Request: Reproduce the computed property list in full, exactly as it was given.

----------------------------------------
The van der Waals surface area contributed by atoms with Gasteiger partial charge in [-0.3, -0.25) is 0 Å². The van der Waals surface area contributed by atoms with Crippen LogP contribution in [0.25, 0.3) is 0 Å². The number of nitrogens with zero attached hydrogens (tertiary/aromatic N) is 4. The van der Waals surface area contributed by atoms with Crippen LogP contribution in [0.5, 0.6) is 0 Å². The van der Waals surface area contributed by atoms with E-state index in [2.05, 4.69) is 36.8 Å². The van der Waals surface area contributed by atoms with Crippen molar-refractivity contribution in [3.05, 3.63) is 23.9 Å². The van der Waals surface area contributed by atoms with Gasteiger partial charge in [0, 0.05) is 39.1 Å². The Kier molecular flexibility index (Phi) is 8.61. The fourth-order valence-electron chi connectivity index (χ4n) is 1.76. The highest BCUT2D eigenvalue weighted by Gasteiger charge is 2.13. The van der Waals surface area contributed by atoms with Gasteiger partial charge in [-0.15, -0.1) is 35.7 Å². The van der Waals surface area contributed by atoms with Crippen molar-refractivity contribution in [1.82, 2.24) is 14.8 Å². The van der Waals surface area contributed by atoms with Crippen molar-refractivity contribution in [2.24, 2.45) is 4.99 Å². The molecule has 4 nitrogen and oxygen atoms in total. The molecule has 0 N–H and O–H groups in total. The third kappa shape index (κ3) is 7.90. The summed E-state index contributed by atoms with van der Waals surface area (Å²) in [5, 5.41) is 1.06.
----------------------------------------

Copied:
The van der Waals surface area contributed by atoms with Gasteiger partial charge in [-0.3, -0.25) is 0 Å². The van der Waals surface area contributed by atoms with Crippen LogP contribution in [0.25, 0.3) is 0 Å². The number of nitrogens with zero attached hydrogens (tertiary/aromatic N) is 4. The van der Waals surface area contributed by atoms with Crippen LogP contribution in [0.5, 0.6) is 0 Å². The van der Waals surface area contributed by atoms with E-state index in [2.05, 4.69) is 36.8 Å². The van der Waals surface area contributed by atoms with Crippen molar-refractivity contribution in [3.05, 3.63) is 23.9 Å². The van der Waals surface area contributed by atoms with Gasteiger partial charge in [0, 0.05) is 39.1 Å². The Kier molecular flexibility index (Phi) is 8.61. The fourth-order valence-electron chi connectivity index (χ4n) is 1.76. The highest BCUT2D eigenvalue weighted by Gasteiger charge is 2.13. The van der Waals surface area contributed by atoms with Gasteiger partial charge in [-0.15, -0.1) is 35.7 Å². The van der Waals surface area contributed by atoms with Crippen molar-refractivity contribution in [1.82, 2.24) is 14.8 Å². The van der Waals surface area contributed by atoms with Crippen molar-refractivity contribution in [2.24, 2.45) is 4.99 Å². The molecule has 4 nitrogen and oxygen atoms in total. The molecule has 0 N–H and O–H groups in total. The third kappa shape index (κ3) is 7.90. The summed E-state index contributed by atoms with van der Waals surface area (Å²) in [5, 5.41) is 1.06.